Bike Box Part Two – Doors, Siding, Roof, and Snow

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We’ve recently been working on the bike box (see part one here) and are now onto building the bike box doors. The doors were a bit tricky because the pitch at the top of the doors had to match the pitch of the roof. So we set to measuring and building.

P1020055.JPGWe began with building the frame to the dimensions of the opening. We used 6 inch log screws to connect the boards, mainly because they were the longest we had and nothing else would do it. We then cut the top piece and adhered it with the same log screws we’d used below.

Next, we routed out a ledge along the back of the door frame where our cedar tongue and groove boards would fall. We did this so that the back of the door would lay flush with the frame so we’d have even surface to roll our bikes on up into the box. Using the router was rough – the first time we used it the bit bore too far into the wood and cracked it. After replacing the piece of wood, we tried again. We had a close call when we plugged the router in and it suddenly started up. Drew did a magic ‘oh crap’ dance and stopped it from running into anything.

Next, we cut the cedar tongue and groove to size to fit into the grooves in the door frame. Drew then used a pin nailer to adhere them to the door. P1020064.JPGAs an extra protection, we attached a bit of 1/4 inch trim around the back to prevent the boards from coming loose. Here is the finished product!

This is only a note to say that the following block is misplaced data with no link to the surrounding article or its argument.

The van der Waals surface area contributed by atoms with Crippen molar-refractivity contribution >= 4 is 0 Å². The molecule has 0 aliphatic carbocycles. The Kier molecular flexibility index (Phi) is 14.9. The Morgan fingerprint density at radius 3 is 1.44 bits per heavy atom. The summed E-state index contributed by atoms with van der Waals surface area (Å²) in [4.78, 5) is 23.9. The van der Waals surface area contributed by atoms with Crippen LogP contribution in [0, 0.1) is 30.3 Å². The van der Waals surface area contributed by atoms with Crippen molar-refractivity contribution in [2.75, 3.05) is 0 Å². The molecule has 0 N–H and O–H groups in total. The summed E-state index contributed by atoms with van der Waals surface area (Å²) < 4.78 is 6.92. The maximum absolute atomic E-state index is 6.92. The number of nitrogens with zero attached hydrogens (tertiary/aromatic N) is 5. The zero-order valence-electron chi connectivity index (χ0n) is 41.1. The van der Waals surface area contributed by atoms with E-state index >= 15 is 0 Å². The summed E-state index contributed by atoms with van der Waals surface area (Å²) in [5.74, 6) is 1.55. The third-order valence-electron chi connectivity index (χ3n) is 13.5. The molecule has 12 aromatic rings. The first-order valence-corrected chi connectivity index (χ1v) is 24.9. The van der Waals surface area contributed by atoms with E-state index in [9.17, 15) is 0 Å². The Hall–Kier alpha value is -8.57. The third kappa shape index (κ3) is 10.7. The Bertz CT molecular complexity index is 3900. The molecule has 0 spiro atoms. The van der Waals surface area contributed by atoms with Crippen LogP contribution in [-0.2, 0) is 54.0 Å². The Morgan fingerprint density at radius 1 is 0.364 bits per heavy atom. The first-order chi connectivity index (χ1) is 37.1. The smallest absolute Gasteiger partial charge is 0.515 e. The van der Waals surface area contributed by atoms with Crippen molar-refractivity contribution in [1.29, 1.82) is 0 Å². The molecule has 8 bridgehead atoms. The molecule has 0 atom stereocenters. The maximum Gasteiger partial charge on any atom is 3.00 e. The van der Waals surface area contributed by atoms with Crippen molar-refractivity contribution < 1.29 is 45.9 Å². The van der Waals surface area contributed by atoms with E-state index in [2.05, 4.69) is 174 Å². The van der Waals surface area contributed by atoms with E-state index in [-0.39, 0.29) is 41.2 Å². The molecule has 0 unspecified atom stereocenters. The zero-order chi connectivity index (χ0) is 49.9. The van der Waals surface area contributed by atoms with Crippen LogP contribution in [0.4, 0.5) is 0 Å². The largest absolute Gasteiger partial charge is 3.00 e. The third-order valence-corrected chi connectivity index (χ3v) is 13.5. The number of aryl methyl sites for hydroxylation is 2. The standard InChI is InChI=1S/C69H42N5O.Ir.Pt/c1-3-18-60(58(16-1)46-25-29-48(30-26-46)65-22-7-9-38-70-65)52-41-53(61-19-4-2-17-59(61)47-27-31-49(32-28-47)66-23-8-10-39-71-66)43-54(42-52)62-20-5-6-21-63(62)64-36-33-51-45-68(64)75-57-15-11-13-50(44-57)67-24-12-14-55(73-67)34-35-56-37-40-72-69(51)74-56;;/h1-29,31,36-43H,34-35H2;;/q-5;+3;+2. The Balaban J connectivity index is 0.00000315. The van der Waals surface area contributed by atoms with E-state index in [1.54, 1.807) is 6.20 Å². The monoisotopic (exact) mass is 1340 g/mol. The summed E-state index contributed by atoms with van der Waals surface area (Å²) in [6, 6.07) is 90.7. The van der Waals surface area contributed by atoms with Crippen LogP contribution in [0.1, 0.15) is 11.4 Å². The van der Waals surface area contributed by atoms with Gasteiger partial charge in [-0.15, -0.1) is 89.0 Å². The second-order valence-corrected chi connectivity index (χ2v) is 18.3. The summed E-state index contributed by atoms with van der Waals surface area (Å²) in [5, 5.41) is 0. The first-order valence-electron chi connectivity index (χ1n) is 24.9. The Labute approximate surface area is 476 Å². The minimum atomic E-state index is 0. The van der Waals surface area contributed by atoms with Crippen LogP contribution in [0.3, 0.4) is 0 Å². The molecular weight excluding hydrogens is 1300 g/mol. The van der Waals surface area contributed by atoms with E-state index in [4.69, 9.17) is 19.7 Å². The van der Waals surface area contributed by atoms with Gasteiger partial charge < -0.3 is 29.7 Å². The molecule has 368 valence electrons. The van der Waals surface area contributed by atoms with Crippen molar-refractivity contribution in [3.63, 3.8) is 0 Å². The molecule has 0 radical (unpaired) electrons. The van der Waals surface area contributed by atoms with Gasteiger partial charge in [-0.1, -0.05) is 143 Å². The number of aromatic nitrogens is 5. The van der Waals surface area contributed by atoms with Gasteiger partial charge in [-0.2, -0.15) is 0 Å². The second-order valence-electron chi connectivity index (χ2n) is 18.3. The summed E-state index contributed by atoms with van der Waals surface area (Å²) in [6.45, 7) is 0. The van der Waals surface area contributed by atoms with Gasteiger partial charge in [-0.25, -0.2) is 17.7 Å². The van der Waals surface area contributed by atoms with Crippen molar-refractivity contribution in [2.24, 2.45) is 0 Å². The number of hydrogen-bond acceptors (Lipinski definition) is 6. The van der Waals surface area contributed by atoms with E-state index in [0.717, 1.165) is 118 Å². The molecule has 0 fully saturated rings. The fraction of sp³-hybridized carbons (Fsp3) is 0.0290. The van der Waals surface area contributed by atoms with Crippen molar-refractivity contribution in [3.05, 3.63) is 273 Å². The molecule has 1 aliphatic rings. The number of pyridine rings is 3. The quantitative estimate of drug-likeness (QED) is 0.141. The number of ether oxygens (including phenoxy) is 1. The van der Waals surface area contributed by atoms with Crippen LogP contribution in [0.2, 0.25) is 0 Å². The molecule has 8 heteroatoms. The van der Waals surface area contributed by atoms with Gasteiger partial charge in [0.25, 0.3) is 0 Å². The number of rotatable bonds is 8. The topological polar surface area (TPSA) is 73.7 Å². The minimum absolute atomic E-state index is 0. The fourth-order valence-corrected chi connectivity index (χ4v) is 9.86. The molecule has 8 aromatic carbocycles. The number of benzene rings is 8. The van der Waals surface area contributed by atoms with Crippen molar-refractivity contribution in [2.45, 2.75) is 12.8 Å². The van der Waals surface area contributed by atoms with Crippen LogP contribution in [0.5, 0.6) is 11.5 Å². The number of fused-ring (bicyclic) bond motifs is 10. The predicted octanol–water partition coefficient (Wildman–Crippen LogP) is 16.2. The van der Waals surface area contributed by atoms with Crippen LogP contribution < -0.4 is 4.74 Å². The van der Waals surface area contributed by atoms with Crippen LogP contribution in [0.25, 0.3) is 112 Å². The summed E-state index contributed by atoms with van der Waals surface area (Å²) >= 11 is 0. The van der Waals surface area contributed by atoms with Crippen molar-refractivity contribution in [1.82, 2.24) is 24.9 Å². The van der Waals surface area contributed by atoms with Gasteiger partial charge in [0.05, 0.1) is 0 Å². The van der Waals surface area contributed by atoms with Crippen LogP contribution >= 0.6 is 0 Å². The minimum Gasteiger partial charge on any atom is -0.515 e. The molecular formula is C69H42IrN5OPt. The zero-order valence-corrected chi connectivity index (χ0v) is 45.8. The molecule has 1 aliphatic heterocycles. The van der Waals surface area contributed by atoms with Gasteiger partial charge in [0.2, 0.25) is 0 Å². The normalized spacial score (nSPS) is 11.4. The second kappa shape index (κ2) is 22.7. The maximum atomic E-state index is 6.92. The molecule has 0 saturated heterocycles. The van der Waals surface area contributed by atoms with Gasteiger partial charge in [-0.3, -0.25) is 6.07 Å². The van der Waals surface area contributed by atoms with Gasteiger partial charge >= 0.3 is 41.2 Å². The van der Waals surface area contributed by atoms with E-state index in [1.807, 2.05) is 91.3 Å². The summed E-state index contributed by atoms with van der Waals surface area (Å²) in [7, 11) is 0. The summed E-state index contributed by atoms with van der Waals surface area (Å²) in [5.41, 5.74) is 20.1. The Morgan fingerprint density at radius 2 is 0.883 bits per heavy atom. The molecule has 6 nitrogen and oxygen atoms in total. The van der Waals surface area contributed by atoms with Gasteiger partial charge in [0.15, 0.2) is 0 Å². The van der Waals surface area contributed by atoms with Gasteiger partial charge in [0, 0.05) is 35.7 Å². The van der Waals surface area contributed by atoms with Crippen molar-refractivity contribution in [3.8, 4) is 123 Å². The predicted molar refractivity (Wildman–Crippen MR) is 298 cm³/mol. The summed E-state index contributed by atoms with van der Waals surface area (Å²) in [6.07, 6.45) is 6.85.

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We completed the other door in the same fashion and then attached some oil-rubbed door hinges to the bottoms.

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A finished bike box door
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Looking into the bike box. The doors fold down so that we can roll our bikes in. There is another door at the far end of the box that opens just like this one.

 

…And then it snowed.

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Which unfortunately slowed us down for a few days, but once it melted enough we were able to get back to work. We put down boards so we could get across the snow without tracking mud or snow everywhere, which was great until the snow under the boards turned to mush and we began slipping and sliding everywhere… Not something you want to do while carrying power tools.